Twenty-four hours have passed since the so-called torture memos have been released and as I expected, it’s not a story that has gone viral. Plenty of coverage, but not oh-my-God kind of coverage.
We begin with video from Special Report on Fox News with comments from Bill Kristol. Bret Bair has a good one – the only thing we found new was the caterpillar in the box… nice.
Next we have Blackfive – my favorite military blog – with some good media snippets plus this comment.
Faux Outrage. That IS the basic emote out of the WH these days. Why is it fake outrage? Because if it were real outrage, the WH would have changed something, ANYTHING, about how we conduct the war, intel operations, interrogations, a.n.y.t.h.i.n.g. And the left is going berserk over the President’s pledge to not seek charges against the CIA agents involved.
Dale Carpenter over at Volokh Conspiracy has some interesting thoughts.
Torture, as prohibited by U.S. law, is treatment that inflicts “severe physical or mental pain or suffering.” But how do we know when a particular interrogation technique imposes “severe physical” or “severe mental” pain or suffering?
To answer that question, the 2002 Bybee memo released Thursday relies heavily on the lessons learned from a U.S. interrogation training program for military personnel called Survival, Evasion, Resistance, Escape (SERE). In SERE training, U.S. military personnel have been subjected to the very techniques proposed for suspected Al Qaeda agents — including the most extreme of the techniques, like extended sleep deprivation and waterboarding. The discussion is at pp. 4-6 in the Bybee memo. Basically, the memo says that the CIA has concluded based on consulting with SERE experts that these methods have caused no “severe physical or mental” harm to U.S. military personnel subjected to them.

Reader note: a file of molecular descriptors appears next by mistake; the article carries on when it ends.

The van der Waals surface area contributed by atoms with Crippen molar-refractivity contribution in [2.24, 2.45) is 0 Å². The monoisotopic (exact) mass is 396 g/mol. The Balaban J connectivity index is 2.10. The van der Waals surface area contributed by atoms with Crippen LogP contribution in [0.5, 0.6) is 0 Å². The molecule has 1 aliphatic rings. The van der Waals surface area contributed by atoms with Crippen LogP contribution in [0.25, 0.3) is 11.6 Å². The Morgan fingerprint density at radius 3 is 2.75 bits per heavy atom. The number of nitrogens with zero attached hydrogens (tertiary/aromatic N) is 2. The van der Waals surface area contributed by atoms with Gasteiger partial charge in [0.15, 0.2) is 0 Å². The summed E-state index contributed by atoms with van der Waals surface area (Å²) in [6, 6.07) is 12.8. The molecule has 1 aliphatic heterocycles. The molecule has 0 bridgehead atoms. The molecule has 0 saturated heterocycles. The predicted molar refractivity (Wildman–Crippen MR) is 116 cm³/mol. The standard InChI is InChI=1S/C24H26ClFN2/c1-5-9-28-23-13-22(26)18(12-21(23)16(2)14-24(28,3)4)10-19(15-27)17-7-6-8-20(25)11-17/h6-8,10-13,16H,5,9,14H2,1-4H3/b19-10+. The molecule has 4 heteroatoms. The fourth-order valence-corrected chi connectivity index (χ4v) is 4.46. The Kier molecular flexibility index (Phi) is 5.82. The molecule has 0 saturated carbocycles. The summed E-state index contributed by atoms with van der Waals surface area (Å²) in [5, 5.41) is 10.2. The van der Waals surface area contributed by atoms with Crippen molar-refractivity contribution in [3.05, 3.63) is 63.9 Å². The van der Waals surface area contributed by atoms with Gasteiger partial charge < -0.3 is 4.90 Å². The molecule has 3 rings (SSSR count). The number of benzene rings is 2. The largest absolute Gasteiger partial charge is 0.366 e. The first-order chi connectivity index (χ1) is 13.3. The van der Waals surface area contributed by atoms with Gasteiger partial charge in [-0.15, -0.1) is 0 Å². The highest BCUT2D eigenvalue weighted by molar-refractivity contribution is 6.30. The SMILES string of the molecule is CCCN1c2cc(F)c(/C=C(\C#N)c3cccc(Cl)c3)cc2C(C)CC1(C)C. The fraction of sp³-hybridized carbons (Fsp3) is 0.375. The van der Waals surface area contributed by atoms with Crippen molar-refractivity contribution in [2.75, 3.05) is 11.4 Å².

Carpenter went on to mention the experience may well be different between SERE trainees and real detainees.
LGF noted the NY Times completely hyperventilated over the issue – not unexpected – and described them as frat house antics. Where have I heard that before? The Times piece used the word harsh in the headline.
So – what has this accomplished – if anything?